We were out on the outdoor decks, in protective overalls to stave off the cold, surveying the sky for the nature’s own fireworks. It was a full Moon, with a clear, dark sky. In the middle of a pitch-black bay, it was a matter of waiting for the cosmic show to begin. We were patiently waiting on the decks for about 30 minutes, everyone was silent.

“Georgi, look to your left,” Kirsten marveled.

“Ahh! I see a green arch,” I said.

Wisps of green were twirling across the Icelandic night sky in a turbulent chaotic flow. We were all silent again, mesmerized by this natural phenomenon. The aurora show had begun. The Northern Lights were dancing in the sky in green and purple colors. They even had a rhythm to it. They had a color scheme. I was in a complete awe.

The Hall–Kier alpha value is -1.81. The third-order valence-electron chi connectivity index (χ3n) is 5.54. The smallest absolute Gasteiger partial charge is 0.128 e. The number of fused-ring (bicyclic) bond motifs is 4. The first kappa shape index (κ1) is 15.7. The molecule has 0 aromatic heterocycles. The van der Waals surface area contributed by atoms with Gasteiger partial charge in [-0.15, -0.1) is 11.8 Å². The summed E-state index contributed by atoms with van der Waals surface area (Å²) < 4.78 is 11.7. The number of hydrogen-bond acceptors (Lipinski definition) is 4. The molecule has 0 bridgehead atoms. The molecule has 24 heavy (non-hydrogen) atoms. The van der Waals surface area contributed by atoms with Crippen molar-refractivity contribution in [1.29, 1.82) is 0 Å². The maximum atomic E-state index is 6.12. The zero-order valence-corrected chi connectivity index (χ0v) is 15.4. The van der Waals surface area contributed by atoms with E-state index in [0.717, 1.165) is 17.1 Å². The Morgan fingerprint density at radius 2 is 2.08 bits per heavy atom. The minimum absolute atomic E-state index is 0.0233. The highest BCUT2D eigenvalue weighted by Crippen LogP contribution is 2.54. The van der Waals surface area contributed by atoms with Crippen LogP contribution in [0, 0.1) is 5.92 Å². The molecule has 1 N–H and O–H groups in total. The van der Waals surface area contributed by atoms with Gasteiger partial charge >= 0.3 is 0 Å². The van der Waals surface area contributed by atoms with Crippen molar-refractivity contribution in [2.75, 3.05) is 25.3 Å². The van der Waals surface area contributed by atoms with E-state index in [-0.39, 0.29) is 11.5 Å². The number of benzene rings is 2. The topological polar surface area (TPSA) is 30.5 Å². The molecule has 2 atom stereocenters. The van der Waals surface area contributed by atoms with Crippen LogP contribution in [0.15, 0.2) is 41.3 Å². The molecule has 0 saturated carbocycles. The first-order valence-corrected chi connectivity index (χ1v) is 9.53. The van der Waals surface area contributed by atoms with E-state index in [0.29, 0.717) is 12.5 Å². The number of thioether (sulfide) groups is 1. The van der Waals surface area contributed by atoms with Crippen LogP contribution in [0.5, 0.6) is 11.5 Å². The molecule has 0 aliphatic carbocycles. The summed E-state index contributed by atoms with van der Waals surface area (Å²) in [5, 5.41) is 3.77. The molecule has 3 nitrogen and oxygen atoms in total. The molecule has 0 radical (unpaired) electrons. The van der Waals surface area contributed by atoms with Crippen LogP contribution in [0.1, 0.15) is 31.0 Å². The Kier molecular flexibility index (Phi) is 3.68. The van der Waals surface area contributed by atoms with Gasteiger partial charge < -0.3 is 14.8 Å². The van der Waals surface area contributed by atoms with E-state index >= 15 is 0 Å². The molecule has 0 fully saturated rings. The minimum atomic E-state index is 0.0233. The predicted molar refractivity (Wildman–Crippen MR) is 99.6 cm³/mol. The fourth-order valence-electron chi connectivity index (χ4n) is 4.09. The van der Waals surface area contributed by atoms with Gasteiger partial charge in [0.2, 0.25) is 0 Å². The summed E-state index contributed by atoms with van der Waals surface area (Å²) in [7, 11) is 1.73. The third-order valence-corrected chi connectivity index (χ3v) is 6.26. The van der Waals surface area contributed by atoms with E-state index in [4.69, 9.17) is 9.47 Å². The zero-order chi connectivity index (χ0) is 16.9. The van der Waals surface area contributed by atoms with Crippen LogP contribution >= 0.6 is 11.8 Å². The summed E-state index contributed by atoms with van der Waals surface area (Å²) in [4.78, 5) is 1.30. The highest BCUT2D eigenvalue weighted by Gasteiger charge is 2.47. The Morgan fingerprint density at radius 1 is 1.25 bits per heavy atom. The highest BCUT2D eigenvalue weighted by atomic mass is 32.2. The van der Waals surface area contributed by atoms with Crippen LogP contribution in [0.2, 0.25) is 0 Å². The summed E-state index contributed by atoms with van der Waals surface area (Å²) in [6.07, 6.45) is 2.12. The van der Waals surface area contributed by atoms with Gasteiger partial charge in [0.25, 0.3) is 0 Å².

It was a jaw-dropping, surreal experience. Seeing the Aurora Borealis in Iceland was so thrilling. Hard to paint a picture of this overwhelming experience. It’s a must-see.

WPI Student Employee of the Year Award

It was March 10th, 2011. I was with Derek in New York University’s Brittany Hall.

I checked my phone. I saw an email from Worcester Polytechnic Institute’s Student Activities Office and read it out loud:

“Georgi Kardzhaliyski, you’ve been nominated for the WPI Student Employee of the Year award. The Student Recognition Awards Ceremony will take place on April 11th, 2011 in the Rubin Campus Center Odeum.”